NEW YORK (AP) -- The wife of former Penn State assistant football coach Jerry Sandusky says she "definitely" believes her husband is innocent despite being convicted of sexually abusing 10 boys and that the victims' financial gain was at play.
Sandusky, who was convicted in 2012, is serving a 30- to 60-year prison sentence for 45 counts of child sexual abuse. The scandal rocked one of the premier sports programs in the U.S. and ended the career of Hall of Fame coach Joe Paterno, who transformed the once obscure university into a football power.
Dottie Sandusky said in an interview broadcast Wednesday on NBC's "Today" show that "there was nothing that went on because I was here" in the couple's small home in State College, Pennsylvania, where some of the victims reported being abused in the basement.
Although one accuser said his muffled screams went unheard by her upstairs, Sandusky heard nothing "because he didn't scream," she said after giving interviewer Matt Lauer a tour of the house. "It's not a dungeon," she noted of the basement.
She denied any suggestion that she was a "weak spouse" who enabled her husband and said she believes his accusers had been manipulated.
"I think it was, they were manipulated, and they saw money," she said. "Once lawyers came into the case, they said there was money."
She said in the interview recorded Monday that she believed that her husband showered with children but "that's the generation that Jerry grew up in."
She insisted the inappropriate behavior went no further: "I definitely believe him. Because if I didn't believe him, when I testified at trial, I could have not said what I said. I would have had to tell the truth."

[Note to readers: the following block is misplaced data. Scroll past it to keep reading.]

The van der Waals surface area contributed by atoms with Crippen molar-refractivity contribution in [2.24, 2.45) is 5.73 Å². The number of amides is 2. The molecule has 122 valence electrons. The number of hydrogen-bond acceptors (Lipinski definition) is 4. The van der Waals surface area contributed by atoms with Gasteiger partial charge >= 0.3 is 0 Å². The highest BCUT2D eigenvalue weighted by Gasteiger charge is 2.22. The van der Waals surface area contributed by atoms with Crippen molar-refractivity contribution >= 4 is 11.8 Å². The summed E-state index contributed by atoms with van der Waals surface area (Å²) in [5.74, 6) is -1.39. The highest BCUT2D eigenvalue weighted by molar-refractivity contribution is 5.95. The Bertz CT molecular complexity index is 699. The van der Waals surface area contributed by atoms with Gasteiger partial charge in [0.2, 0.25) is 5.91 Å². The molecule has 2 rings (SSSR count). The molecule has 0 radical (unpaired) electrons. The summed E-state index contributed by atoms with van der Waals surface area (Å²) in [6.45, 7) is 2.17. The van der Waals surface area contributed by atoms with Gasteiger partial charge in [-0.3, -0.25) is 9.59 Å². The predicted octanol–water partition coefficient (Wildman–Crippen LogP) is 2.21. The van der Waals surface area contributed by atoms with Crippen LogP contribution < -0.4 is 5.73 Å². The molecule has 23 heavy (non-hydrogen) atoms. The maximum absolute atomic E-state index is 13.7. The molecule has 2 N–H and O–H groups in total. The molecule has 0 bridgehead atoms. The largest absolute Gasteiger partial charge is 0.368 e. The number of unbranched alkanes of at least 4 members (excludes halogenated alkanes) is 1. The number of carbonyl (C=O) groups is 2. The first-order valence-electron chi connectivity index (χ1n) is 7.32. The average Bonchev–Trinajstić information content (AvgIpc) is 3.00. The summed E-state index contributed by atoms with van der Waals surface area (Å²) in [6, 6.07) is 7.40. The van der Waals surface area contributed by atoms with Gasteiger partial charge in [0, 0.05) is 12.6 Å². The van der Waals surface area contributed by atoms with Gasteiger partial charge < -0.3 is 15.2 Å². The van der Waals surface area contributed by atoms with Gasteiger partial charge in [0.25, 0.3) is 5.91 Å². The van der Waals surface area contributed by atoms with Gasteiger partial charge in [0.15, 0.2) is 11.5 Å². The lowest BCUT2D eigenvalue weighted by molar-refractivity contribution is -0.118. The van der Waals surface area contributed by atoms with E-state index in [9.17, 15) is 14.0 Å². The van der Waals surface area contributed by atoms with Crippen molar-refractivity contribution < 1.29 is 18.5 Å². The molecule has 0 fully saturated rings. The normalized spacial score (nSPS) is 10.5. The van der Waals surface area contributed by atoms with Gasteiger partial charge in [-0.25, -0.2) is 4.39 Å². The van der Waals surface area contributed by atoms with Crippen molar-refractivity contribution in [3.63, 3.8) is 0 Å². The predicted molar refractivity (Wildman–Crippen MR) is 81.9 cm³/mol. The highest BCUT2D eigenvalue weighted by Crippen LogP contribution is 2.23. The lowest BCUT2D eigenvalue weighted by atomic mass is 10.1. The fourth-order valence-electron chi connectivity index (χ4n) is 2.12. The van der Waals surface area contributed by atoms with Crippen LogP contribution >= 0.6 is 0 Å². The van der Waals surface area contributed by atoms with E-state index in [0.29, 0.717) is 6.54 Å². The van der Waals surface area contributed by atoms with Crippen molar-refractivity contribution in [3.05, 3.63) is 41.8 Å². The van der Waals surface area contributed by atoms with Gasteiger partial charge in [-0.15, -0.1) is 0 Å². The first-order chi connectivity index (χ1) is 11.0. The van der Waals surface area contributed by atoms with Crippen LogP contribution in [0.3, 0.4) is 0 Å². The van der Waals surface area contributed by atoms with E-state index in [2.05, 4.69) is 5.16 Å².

Jerry Sandusky insists he is innocent and has appealed his conviction to the state Supreme Court.
The Sandusky saga also brought down Penn State's president and focused attention on the dominant role college football plays on campuses across America. College sports' governing body, the NCAA, levied unprecedented sanctions against the university's football program.
Dottie Sandusky said she visits her husband once a week in his southwestern Pennsylvania prison but is allowed no physical contact.
"We talk about what's been going on with the family, we talk about things with the case, how things have been going for him," she said. Confined to his cell for 23 hours a day, he reads, meditates, writes and has a television, "which is a lifesaver for him," she said.
She began to cry while saying the case has been "really rough" on her family.
"Some of our grandchildren are old enough that they know what's been going on, and they've been told what's been going on," she said. "They know who their pop is and what he was."
Many friends have stood by the couple, but lawyers have told others to keep their distance, she said.